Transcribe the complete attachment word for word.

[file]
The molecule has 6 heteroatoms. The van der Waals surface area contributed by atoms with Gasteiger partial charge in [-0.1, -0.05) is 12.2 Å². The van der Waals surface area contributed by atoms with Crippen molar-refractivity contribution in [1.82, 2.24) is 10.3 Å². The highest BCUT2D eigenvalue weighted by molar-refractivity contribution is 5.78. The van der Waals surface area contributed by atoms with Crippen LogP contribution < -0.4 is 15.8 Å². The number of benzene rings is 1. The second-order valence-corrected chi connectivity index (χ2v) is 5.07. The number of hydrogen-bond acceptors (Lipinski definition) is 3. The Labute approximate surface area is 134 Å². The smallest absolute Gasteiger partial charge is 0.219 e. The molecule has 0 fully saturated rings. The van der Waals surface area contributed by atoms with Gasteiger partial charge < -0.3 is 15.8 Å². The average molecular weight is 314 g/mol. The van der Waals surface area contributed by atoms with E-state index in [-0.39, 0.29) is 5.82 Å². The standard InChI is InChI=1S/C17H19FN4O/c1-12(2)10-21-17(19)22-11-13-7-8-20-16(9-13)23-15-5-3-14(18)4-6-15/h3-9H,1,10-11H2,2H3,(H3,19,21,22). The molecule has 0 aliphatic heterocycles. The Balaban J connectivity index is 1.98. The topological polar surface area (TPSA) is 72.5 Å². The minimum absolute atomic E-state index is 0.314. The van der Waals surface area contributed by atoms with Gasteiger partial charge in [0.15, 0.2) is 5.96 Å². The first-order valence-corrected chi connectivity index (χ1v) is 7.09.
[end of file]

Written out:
The molecule has 6 heteroatoms. The van der Waals surface area contributed by atoms with Gasteiger partial charge in [-0.1, -0.05) is 12.2 Å². The van der Waals surface area contributed by atoms with Crippen molar-refractivity contribution in [1.82, 2.24) is 10.3 Å². The highest BCUT2D eigenvalue weighted by molar-refractivity contribution is 5.78. The van der Waals surface area contributed by atoms with Crippen LogP contribution < -0.4 is 15.8 Å². The number of benzene rings is 1. The second-order valence-corrected chi connectivity index (χ2v) is 5.07. The number of hydrogen-bond acceptors (Lipinski definition) is 3. The Labute approximate surface area is 134 Å². The smallest absolute Gasteiger partial charge is 0.219 e. The molecule has 0 fully saturated rings. The van der Waals surface area contributed by atoms with Gasteiger partial charge < -0.3 is 15.8 Å². The average molecular weight is 314 g/mol. The van der Waals surface area contributed by atoms with E-state index in [-0.39, 0.29) is 5.82 Å². The standard InChI is InChI=1S/C17H19FN4O/c1-12(2)10-21-17(19)22-11-13-7-8-20-16(9-13)23-15-5-3-14(18)4-6-15/h3-9H,1,10-11H2,2H3,(H3,19,21,22). The molecule has 0 aliphatic heterocycles. The Balaban J connectivity index is 1.98. The topological polar surface area (TPSA) is 72.5 Å². The minimum absolute atomic E-state index is 0.314. The van der Waals surface area contributed by atoms with Gasteiger partial charge in [0.15, 0.2) is 5.96 Å². The first-order valence-corrected chi connectivity index (χ1v) is 7.09.